In each Special Stage, the playable character sky-surfs through a large chute filled with Rings and bombs. The objective is to collect the requisite number of Rings to pass each checkpoint to earn a Chaos Emerald at the end. Press to perform a quick forward dash and pass through otherwise unpassable bomb formations, and to perform an aerial trick that momentarily expands one's radius to snatch clusters of Rings. Also featured are Chao, which grant Continues, and golden Trick Points that earn the player extra Rings. Only one Chaos Emerald is awarded per Special Stage, so the same Stage cannot be repeated for multiple emeralds. Unlike most other classic 2D Sonic games, the Emeralds are "shared" between all the characters.
VS Mode is the multiplayer component of Sonic Advance, which allows multiplayer gaming for four players in total. The same character cannot be used by more than one player, though. Players can connect up to four Game Boy Advance systems with between 1 and 4 Sonic Advance Game Paks by using one or more Game Boy Advance Game Link Cables. When using 2-4 Game Paks, with one for each player being necessary, select "Multi-Game Pak Play". When playing with just one Game Pak, select "Single Game Pak Play". VS Mode offers up to three multiplayer modes.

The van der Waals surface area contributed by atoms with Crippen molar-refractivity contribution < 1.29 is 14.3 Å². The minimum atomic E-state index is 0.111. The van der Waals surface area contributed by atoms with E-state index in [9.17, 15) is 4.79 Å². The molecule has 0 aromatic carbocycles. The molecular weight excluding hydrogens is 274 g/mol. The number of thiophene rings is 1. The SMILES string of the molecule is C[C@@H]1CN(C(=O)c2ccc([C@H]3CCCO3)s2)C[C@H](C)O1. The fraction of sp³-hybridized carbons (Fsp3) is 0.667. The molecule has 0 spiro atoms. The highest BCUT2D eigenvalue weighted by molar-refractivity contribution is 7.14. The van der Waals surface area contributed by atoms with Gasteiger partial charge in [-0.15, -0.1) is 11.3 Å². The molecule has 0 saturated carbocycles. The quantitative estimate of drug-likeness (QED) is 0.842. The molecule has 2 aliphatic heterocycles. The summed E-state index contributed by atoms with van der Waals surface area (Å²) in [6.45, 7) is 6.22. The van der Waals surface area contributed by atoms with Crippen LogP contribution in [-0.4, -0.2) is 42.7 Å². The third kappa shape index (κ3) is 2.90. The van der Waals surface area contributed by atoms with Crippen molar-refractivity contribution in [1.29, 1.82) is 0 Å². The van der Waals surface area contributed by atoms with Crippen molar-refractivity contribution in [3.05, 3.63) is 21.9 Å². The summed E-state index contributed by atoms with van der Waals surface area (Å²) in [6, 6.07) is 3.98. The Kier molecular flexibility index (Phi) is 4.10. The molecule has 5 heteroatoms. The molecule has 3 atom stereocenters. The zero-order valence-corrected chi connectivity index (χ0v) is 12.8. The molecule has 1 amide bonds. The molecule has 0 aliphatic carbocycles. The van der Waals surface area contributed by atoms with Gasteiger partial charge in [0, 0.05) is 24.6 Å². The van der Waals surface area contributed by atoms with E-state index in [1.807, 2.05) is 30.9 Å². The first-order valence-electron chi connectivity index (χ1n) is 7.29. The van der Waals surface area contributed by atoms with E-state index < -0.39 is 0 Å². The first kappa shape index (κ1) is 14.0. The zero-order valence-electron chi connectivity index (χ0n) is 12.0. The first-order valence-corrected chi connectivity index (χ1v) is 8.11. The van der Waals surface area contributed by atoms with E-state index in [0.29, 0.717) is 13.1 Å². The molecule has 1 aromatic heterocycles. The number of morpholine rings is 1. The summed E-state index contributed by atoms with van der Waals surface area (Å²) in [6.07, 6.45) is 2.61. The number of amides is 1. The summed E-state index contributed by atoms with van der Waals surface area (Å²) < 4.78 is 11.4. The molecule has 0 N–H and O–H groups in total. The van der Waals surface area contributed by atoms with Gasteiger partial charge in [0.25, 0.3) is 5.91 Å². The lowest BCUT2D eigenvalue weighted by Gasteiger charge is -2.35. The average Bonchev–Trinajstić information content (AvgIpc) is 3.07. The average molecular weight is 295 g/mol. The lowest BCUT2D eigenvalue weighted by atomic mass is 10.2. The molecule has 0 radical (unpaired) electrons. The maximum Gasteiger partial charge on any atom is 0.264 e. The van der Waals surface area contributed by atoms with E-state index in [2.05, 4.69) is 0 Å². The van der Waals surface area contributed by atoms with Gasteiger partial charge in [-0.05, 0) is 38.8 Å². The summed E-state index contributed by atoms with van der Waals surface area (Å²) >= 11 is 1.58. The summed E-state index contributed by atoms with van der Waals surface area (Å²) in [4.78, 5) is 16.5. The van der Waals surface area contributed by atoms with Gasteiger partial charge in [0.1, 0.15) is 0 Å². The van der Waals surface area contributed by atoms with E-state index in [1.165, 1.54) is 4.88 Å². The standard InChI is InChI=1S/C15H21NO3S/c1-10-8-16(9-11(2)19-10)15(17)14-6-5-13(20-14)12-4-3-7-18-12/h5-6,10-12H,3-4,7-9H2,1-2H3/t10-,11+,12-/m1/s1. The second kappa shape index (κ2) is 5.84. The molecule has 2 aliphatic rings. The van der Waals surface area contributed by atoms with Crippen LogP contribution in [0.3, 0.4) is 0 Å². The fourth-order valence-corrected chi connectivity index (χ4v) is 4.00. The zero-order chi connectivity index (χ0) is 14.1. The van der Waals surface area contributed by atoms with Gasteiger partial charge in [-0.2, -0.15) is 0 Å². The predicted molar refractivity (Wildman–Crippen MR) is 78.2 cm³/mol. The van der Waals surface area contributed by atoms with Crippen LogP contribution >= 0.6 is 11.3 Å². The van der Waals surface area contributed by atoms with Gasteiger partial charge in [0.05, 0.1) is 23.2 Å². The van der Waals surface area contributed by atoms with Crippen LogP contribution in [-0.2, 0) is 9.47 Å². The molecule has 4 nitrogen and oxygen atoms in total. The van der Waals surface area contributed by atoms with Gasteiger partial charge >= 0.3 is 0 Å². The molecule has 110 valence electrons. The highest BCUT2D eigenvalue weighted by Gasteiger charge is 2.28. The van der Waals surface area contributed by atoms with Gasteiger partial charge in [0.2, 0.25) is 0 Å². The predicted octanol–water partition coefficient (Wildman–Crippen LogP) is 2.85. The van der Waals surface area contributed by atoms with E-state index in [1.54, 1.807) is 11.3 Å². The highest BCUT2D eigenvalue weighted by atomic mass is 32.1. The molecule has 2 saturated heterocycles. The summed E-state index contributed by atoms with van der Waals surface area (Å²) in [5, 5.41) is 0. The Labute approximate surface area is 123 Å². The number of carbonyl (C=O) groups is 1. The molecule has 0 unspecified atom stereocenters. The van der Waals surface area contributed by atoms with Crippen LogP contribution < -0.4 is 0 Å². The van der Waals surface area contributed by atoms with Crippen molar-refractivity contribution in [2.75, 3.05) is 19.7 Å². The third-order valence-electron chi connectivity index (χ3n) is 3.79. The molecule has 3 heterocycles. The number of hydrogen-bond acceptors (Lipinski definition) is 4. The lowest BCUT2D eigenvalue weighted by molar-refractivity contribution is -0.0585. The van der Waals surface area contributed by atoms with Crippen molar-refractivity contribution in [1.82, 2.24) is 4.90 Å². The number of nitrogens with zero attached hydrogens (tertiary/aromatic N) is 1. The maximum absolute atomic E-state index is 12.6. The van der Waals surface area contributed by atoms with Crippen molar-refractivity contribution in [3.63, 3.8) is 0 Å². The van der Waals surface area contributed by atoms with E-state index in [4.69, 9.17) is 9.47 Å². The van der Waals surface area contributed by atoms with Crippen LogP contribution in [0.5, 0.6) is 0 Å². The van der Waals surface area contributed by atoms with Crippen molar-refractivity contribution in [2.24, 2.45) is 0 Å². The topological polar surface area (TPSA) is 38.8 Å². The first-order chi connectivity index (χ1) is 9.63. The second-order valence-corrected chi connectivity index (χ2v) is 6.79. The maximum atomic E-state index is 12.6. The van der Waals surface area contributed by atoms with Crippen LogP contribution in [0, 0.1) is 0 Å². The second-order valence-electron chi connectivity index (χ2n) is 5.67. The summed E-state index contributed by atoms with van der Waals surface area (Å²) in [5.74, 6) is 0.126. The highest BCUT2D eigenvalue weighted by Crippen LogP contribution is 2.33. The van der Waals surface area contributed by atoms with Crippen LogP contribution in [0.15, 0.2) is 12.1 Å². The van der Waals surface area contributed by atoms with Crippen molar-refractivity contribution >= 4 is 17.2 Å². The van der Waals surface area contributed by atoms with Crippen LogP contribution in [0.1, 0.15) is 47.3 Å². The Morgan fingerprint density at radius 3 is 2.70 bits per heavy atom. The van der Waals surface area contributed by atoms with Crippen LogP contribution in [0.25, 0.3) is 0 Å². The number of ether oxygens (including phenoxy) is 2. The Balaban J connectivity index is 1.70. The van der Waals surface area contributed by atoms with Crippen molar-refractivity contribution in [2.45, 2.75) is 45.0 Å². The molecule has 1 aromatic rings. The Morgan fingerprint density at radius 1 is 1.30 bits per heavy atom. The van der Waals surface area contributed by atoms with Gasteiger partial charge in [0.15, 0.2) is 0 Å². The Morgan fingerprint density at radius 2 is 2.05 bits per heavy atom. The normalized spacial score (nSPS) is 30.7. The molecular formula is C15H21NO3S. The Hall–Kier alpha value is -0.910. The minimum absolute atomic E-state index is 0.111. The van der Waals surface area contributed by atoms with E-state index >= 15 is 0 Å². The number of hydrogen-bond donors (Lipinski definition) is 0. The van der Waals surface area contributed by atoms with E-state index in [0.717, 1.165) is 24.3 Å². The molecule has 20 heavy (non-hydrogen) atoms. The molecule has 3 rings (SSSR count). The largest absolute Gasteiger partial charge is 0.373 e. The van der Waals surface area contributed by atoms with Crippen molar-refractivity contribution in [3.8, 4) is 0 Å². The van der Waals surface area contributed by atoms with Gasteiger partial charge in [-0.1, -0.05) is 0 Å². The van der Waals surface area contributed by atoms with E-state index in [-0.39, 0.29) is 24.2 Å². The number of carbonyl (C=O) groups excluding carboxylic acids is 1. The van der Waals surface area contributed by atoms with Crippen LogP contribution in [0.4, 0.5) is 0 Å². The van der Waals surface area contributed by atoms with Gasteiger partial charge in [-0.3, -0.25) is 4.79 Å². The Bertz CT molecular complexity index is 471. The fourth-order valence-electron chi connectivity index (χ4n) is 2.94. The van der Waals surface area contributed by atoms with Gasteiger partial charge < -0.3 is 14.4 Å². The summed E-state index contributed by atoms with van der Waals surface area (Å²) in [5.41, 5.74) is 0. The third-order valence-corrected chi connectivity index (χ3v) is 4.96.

When playing with three or more players in the modes designated for the "Multi-Game Pak Play", players can choose either Individual or Team Play. If Team Play is selected, the player can assign themselves in different groups for cooperative gameplay. In such gameplay, each character has special abilities to aid their partners:
- Sonic: When Sonic is spinning in a place and a teammate touches him from behind, the teammate is instantly propelled into a forward dash.
- Tails: Tails can pick up his teammate when he is flying and carry them along with him. The teammate can let go by either jumping or waiting until Tails lands.
- Knuckles: Teammate can ride atop Knuckles' back or head when he is gliding or climbing. The character riding Knuckles falls off when Knuckles stops said action.
- Amy: If Amy hits her teammate on the ground with her Piko Piko Hammer, she will soar into the air as if she jumped on a Spring.
Collect the Rings